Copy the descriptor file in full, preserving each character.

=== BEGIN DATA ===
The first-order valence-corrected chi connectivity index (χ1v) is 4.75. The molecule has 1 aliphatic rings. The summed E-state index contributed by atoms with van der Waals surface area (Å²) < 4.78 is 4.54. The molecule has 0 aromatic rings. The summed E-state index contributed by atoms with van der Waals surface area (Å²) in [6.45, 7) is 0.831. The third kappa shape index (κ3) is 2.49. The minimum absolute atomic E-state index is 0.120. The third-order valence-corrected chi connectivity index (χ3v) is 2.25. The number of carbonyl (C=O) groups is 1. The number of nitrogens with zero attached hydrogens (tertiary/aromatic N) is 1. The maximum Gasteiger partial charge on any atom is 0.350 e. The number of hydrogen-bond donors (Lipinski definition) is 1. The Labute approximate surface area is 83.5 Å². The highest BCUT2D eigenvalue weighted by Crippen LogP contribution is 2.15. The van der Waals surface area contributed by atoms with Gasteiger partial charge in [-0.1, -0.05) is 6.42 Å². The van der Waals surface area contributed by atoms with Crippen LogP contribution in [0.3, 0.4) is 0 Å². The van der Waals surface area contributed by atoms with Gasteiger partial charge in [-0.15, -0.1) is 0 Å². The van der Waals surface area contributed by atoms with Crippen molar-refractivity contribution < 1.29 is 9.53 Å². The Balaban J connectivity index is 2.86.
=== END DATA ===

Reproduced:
The first-order valence-corrected chi connectivity index (χ1v) is 4.75. The molecule has 1 aliphatic rings. The summed E-state index contributed by atoms with van der Waals surface area (Å²) < 4.78 is 4.54. The molecule has 0 aromatic rings. The summed E-state index contributed by atoms with van der Waals surface area (Å²) in [6.45, 7) is 0.831. The third kappa shape index (κ3) is 2.49. The minimum absolute atomic E-state index is 0.120. The third-order valence-corrected chi connectivity index (χ3v) is 2.25. The number of carbonyl (C=O) groups is 1. The number of nitrogens with zero attached hydrogens (tertiary/aromatic N) is 1. The maximum Gasteiger partial charge on any atom is 0.350 e. The number of hydrogen-bond donors (Lipinski definition) is 1. The Labute approximate surface area is 83.5 Å². The highest BCUT2D eigenvalue weighted by Crippen LogP contribution is 2.15. The van der Waals surface area contributed by atoms with Gasteiger partial charge in [-0.1, -0.05) is 6.42 Å². The van der Waals surface area contributed by atoms with Crippen LogP contribution in [0.3, 0.4) is 0 Å². The van der Waals surface area contributed by atoms with Gasteiger partial charge in [-0.15, -0.1) is 0 Å². The van der Waals surface area contributed by atoms with Crippen molar-refractivity contribution < 1.29 is 9.53 Å². The Balaban J connectivity index is 2.86.